Minister pledges redress for GM harm
Organic and conventional crops set to win protection
Paul Brown, environment correspondent
Wednesday February 12, 2003
Organic and conventional farmers should have the right to compensation if their crops are damaged or made unsellable by cross pollination from neighbouring GM fields, the environment minister, Michael Meacher, said yesterday.
At present farmers who choose to grow genetically modified crops have no liability if they damage a neighbour's livelihood. Mr Meacher said this could not continue and the government was considering changing the law.
The European commission was drafting legislation to make farmers and GM seed companies liable if they damaged biodiversity or human health, but this did not cover the fact that GM crops might affect the economic interests of non-GM farmers, he said.
A committee was considering what extra domestic legislation might be needed.
Speaking at a conference exploring whether commercial GM crops should be introduced into Britain, he said the absence of a legal right of redress had to be addressed before production began.
"We need to consider how best to protect the interests of all farmers, including organic farmers," he said.
"Our approach to GM must be compatible with the government's ambitions for the expansion of organic farming: to increase the UK's market share of organic produce sold in the UK from 30 per cent to 70 per cent. We need to consider the terms upon which GM and non-GM production might co-exist. This might include establishing separation distances to limit cross-pollination."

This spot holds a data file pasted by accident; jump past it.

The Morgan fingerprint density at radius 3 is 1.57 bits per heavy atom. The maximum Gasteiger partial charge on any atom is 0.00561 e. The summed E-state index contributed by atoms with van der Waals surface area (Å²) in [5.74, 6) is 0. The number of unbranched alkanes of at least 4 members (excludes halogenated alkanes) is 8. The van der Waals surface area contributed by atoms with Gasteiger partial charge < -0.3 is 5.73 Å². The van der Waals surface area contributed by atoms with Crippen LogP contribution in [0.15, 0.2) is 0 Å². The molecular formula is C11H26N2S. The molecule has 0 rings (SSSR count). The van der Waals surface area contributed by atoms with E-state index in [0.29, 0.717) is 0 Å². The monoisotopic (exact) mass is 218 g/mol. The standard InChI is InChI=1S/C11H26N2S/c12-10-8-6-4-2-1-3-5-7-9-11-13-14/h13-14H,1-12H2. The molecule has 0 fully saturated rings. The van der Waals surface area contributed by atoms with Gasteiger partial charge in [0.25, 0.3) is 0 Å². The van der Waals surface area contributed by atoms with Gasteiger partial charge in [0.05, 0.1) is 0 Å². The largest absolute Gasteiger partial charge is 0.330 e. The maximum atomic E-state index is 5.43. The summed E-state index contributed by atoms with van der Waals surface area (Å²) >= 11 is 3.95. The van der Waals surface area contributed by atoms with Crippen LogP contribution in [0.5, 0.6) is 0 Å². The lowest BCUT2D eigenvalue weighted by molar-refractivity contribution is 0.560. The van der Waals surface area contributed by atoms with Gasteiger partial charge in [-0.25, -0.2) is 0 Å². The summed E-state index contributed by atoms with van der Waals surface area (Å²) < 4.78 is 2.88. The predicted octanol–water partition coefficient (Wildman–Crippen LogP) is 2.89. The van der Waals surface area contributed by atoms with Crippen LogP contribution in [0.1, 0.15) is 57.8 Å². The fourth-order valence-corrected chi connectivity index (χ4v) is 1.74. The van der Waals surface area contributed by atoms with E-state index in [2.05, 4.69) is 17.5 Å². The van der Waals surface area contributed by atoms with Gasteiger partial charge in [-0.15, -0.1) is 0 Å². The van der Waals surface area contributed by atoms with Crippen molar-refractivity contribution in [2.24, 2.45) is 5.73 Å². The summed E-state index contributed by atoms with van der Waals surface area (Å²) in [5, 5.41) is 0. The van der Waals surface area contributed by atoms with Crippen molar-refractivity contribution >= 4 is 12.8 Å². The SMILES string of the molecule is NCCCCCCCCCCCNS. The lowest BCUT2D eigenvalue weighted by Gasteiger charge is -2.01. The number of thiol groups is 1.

The conference was organised by Genewatch UK, in association with the Guardian, Unilever, the Elm Farm Research Centre and the campaign group Five Year Freeze.
Mr Meacher conceded that the government's plans for public debate on GM crops before it decides whether to go ahead with commercial growing were behind schedule. One problem was that the Scottish and Welsh administrations were out of step with Westminster and wanted extra time for debate.
He believed the government had addressed the complaint that the public consultation was underfunded, having added #155,000 to the money available, making it more than #400,000.
He accepted that "the public generally lack trust in the government, and fear that the debate may be no more than a PR exercise".
He also accepted that the public wanted to explore why GM was necessary, why it was potentially useful, and why it should be avoided.
There were three studies to be completed before the government made up its mind.
First, the chief scientific adviser, David King, was leading a review of scientific literature, advised by the food standards agency.
Second, the No 10 strategy unit was making a comprehensive and balanced analysis of costs and benefits, including the potential positive and negative impacts on human health, the environment, industry and science, and the effect on developing countries.
Third, a three-year farm-scale evaluation programme was looking at the effect of GM crops on insects, weeds and biodiversity generally, compared with standard farming methods. There would be public discussion of the results before a decision on whether to go ahead with GM crops.
A second conference was held at the Royal Society to discuss the scientific issues. Lord May, the president, said it had been called because a great deal had been heard about the possible dangers of GM and not enough about the potential benefits.
The conference discussed whether the technology could help reduce the environmental damage caused by modern farming practices, and the fears of a long-term impact.